What’s the Best Credit Card Debt Percentage?

This is one of my favorite topics…the inner workings of credit scoring models.  This time I’m going to address one of the most common questions regarding credit scores, which is what is how does the credit card debt percentage measurement work?  That topic, unfortunately, is also the cause of a great number of credit scoring myths.

First off, what is the debt usage percentage (also known as Revolving Utilization)?  The debt usage percentage is the ratio of your credit card balances to your credit card credit limits, expressed as a percentage.  So, if you have a credit card with a $1,000 credit limit and a $100 balance then you are 10% “utilized” on that card.  You figure it by dividing the balance on the card by the limit on the card…and then multiplying that figure by 100.

Do you know your debt usage percentage? Click here to see your credit report and score.

The debt usage percentage is calculated two ways…aggregate and by each individual card.  The example above is what’s called “line item utilization.”  It’s done on  a card by card basis, as long as the card is still open.  The second way is called “aggregate utilization.”  This is when the debt usage of all of your open credit cards is measured as one  percentage.  So, if you have 10 credit cards each with a $1,000 limit you have $10,000 in aggregate credit limit.  And if you have $1,000 in aggregate balances then your aggregate revolving utilization is 10% ($1,000 divided by $10,000).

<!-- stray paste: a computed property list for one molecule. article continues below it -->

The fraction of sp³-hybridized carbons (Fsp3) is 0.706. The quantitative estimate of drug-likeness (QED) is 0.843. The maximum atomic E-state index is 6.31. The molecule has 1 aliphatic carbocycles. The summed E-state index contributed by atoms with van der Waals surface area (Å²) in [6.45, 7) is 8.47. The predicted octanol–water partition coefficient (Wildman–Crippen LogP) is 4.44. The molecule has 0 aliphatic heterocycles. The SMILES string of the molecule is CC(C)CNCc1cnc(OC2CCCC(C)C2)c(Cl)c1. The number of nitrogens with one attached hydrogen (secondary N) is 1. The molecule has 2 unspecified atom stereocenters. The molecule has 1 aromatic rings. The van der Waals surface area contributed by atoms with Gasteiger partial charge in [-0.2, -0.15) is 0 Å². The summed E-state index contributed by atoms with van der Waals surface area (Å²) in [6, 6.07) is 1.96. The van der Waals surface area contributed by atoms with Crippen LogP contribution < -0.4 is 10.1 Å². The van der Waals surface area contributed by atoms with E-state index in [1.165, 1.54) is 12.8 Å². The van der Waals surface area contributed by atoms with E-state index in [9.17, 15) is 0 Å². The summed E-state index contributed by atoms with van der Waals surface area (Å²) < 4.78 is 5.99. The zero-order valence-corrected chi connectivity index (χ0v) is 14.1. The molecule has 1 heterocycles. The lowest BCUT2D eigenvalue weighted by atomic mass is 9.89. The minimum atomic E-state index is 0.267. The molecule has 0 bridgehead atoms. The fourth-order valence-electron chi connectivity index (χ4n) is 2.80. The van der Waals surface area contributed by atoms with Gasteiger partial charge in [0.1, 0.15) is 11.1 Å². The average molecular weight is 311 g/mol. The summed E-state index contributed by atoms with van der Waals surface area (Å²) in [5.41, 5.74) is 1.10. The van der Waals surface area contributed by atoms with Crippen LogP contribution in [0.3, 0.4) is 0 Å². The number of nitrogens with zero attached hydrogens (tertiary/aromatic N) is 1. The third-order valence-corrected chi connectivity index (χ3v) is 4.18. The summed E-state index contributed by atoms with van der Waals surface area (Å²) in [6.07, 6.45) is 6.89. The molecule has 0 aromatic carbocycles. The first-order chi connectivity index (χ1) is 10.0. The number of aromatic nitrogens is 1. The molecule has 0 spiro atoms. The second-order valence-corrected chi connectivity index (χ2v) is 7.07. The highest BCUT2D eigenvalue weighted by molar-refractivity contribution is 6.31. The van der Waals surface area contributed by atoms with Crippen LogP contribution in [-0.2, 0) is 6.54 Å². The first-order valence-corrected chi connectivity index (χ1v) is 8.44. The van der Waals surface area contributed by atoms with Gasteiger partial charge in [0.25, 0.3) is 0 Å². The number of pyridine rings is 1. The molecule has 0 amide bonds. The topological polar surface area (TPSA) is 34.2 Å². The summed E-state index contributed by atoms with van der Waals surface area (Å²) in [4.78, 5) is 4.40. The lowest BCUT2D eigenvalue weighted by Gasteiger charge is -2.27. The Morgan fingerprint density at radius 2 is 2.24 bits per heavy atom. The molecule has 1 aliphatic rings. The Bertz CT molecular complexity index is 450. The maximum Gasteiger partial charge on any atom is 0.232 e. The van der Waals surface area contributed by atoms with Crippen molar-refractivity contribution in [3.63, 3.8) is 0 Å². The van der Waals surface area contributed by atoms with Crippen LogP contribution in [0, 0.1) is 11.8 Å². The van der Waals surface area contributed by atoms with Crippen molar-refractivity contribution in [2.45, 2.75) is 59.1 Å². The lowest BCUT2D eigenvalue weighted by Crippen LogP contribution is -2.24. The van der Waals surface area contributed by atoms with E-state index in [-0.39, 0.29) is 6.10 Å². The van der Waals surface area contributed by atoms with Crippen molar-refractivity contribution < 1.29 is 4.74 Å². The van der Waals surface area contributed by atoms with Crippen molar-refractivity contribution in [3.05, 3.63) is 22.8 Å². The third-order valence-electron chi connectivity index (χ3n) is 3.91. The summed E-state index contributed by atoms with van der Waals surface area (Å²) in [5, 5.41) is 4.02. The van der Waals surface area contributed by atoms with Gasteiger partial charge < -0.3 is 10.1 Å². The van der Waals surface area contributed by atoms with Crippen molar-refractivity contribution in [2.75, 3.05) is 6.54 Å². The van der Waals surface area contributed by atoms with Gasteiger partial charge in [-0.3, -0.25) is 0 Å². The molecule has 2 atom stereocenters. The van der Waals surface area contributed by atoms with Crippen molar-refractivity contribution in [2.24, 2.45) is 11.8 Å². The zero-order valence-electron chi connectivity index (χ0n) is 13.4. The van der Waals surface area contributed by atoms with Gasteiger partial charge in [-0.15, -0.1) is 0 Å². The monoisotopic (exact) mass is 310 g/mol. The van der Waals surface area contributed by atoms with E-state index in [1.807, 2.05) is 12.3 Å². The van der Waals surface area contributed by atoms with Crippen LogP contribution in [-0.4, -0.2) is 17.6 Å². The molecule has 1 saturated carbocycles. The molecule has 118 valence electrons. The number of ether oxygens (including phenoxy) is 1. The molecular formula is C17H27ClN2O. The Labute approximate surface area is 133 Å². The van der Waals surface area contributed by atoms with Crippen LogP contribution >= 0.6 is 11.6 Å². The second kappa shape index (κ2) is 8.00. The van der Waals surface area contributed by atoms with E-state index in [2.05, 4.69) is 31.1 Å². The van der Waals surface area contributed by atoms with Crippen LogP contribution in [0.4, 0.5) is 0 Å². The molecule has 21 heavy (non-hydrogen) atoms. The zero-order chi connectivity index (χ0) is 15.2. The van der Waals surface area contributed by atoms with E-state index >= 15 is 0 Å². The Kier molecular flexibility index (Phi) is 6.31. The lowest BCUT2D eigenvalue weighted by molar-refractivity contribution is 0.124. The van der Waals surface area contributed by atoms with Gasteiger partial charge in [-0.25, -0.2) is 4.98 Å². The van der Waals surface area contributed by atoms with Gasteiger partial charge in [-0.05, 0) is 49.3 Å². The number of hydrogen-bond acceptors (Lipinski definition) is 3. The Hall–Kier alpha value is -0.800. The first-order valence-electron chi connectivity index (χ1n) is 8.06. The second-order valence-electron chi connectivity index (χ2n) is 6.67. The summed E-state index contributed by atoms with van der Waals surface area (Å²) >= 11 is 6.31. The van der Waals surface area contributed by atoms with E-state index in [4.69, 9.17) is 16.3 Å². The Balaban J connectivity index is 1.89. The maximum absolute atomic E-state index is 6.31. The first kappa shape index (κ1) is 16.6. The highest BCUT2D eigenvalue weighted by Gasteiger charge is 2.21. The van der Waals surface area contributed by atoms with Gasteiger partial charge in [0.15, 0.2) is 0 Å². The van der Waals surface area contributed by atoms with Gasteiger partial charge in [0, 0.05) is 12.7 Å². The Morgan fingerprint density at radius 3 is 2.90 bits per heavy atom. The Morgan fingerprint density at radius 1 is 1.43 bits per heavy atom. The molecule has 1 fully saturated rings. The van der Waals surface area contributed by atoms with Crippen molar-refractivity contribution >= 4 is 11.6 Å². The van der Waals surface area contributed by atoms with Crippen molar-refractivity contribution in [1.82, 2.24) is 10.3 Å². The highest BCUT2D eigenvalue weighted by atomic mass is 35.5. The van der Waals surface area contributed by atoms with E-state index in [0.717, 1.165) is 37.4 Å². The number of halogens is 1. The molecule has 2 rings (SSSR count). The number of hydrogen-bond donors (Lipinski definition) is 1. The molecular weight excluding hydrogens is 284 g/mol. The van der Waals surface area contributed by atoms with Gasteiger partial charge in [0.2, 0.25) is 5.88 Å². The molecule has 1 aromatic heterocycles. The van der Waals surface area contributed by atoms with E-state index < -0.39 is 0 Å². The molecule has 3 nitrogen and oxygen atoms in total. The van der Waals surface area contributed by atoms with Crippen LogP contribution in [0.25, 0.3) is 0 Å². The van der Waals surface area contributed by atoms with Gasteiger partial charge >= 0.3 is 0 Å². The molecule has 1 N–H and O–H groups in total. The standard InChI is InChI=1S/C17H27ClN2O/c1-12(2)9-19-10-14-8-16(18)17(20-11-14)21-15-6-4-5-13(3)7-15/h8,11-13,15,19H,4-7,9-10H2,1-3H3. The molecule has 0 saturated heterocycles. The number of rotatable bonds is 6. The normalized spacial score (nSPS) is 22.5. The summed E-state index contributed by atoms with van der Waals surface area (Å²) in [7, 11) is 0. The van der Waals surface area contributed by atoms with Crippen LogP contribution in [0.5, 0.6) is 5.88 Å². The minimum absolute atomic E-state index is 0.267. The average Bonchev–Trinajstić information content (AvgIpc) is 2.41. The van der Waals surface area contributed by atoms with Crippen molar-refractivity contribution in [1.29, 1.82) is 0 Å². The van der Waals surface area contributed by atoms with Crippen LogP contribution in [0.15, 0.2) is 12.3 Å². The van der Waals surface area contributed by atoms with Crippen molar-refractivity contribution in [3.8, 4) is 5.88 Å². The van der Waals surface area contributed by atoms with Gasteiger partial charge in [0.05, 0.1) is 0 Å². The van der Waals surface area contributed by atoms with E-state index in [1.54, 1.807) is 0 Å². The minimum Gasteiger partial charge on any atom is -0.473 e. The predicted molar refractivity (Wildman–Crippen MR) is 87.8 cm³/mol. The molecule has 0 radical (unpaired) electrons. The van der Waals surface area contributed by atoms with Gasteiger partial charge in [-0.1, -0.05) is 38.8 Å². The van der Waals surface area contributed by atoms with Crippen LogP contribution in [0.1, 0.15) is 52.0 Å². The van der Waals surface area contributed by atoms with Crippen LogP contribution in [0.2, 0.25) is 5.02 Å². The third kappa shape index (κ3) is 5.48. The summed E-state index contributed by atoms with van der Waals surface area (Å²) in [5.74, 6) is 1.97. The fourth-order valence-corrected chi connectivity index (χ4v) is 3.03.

Now that we’ve defined the term and learned how to calculate it…let’s address what makes for a good percentage?  The best utilization percentage to have is 0% because then you have no credit card debt and you’re not paying interest.  But, since that’s not realistic for everyone, the best percentage is the lowest percentage you can achieve.  In fact, according to FICO, consumers who have scores above 760 have an average utilization percentage of 7%.

There are reports all over the web that state 30% or 50% are the “target” percentages in order to achieve great scores.  Those are false reports.  In fact, nothing terrific happens at either 30% or 50%.  30% is certainly better than 50% but not as good as 20%.

In general, the lower the percentage the more “points” you’re going to earn in the debt category, which is worth 30% of the points in your FICO scores.  So while 30% is not terrible, it shouldn’t be your strategic target.  And 50% is just an absurd number to shoot for.  I’m not sure where those figures came from but you should not expect great scores carrying that kind of credit card debt.

Pay down your credit cards as much as you can.  There’s nothing good about having a lot of credit card debt.  It’s expensive debt and it wreaks havoc on your FICO scores.  If you can get your debt usage percentage to below 10% your scores will thank you.

Do you know your debt usage percentage? Click here to see your credit report and score.

John Ulzheimer is the President of Consumer Education at SmartCredit.com, the credit blogger for Mint.com, and a Contributor for the National Foundation for Credit Counseling.  He is an expert on credit reporting, credit scoring and identity theft. Formerly of FICO, Equifax and Credit.com, John is the only recognized credit expert who actually comes from the credit industry.

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